UK: COWIE WITHOUT COWIE. - A company that has made an art out of squeezing profit from every aspect of owning a vehicle enters a new era.

by Hashi Syedain.
Last Updated: 31 Aug 2010

A company that has made an art out of squeezing profit from every aspect of owning a vehicle enters a new era.

At some point in the not-too-distant future the Cowie Group will have to abandon its present headquarters. When it does - and managing director Gordon Hodgson is under some pressure to make the move sooner rather than later - people will justifiably talk of the end of an era.

Millfield House is a bizarre affair. It's not just the fact that it is a knocked-through row of terraced houses on the outskirts of Sunderland, it is the very spartan nature of the conversion that gives it the atmosphere of a minor local authority not a major plc and stock-market darling, capitalised at around £450 million.

There is history, of course, to Millfield House. In what is now the reception area, Sir Tom Cowie, company founder and life president, learned how to repair motorbikes at his father's side before the second world war and in 1946 re-opened the shop that was the starting point of the modern Cowie empire. The kind view of the building is that it became a symbol of the north-eastern, cost-saving ethic that, combined with Tom Cowie's flair and charisma, accounted for much of the group's success.

But company and founder have now gone their separate ways and the present management is concerned more with practical considerations than with rose-tinted nostalgia. Millfield House's days are numbered, and with it, the last tangible link between Sir Tom and the company he started nearly 50 years ago.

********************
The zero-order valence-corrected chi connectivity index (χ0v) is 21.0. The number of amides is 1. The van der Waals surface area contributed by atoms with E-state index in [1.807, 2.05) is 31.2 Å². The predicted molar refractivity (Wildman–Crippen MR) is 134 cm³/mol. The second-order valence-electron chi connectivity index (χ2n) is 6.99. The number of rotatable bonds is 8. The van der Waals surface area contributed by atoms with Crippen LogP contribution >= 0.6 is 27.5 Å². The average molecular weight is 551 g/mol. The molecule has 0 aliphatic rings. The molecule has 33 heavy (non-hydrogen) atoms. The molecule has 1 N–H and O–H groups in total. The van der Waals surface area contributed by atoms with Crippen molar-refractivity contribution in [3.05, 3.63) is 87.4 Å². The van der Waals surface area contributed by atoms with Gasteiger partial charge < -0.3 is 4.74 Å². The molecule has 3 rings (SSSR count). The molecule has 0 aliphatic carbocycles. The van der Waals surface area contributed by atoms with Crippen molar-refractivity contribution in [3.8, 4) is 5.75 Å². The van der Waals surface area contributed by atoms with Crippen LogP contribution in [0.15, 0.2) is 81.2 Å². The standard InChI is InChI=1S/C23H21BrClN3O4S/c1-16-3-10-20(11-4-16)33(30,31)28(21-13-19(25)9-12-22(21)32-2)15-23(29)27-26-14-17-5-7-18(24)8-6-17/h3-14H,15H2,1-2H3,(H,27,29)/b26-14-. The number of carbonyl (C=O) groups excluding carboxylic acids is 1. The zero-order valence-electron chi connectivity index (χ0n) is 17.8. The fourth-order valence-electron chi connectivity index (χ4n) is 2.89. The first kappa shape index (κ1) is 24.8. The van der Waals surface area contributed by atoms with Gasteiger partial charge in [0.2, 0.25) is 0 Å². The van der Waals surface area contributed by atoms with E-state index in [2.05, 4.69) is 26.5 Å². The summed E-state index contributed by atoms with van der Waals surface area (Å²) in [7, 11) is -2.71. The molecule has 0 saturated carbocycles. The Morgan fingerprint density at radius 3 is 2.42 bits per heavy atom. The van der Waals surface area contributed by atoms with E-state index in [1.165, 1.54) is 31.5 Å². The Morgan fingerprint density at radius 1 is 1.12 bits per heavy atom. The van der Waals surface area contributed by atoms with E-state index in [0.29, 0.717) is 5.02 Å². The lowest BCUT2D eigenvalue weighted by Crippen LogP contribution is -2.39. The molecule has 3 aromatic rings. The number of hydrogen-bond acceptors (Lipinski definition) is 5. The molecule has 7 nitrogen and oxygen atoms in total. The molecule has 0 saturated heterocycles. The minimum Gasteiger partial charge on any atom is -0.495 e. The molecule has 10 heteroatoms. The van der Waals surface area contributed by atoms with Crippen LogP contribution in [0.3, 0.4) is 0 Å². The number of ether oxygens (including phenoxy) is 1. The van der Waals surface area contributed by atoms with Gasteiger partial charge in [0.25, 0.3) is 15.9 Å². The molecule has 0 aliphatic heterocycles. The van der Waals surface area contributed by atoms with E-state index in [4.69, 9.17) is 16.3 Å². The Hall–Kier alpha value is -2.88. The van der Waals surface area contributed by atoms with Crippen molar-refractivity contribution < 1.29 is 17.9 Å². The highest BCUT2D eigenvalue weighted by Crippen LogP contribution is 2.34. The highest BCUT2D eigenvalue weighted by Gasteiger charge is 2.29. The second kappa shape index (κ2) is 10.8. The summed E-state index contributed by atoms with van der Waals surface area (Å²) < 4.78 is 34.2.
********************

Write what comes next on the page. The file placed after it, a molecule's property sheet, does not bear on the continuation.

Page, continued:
The two did not part amicably. The management, in a hasty act of disassociation, changed the company name from T Cowie plc to the Cowie Group. Sir Tom may formally be life president, but he hasn't met with the Cowie team since he was ousted last summer. Instead, at the age of 71, he is imparting his wisdom to European Motor Holdings - a motor group that is a fraction of the size of Cowie - which he joined as non-executive chairman in March this year.

It is not hard to see how problems arose. On the one hand you had the ageing entrepreneur who couldn't let go of the company he had built up; and on the other, a management that felt it was doing all the work but constantly being upstaged by a high-profile boss. A year down the line feelings are still running high. 'How would you feel?' asks Sir Tom. 'They made my life a misery. I left because I wasn't happy. There's no point carrying on if you're not enjoying yourself.' Never one to mince words, he describes as 'ridiculous', the board's decision to spurn his knowledge of the business and appoint Sir James McKinnon as non-executive director. 'They're financial pygmies,' he declares rumbustiously. 'You can quote me on that.' Hodgson, for his part, needs little prodding to vent his feelings about the man known as 'chairman' even to his colleagues of 20 years. He resented the fact that Sir Tom was on the grouse moors half the year, owned under 5% of the shares, but still liked to throw his weight around as the ultimate boss. Respected in the City as an excellent manager, but lacking Sir Tom's personal charisma, Hodgson joined Cowie in 1973 as group accountant. His path to the top was fitfully supported and thwarted by Sir Tom, but he eventually became deputy chairman in 1988 and chief executive in 1991.

Despite their differences, the one thing on which both sides agree is that the problems between them were based on personality and style rather than corporate strategy. The City will confirm that Hodgson and his men had effectively been running the company for a number of years.'It has been an orderly handover,' comments Peter Caldwell, distribution analyst at BZW (the group's brokers). Others go further, claiming that Sir Tom's departure was a positive boon - because the outside world focused on him rather than the company. 'The stock became seen as slightly undervalued. The profile of Sir Tom was diverting the market's attention away from the figures,' says another City analyst.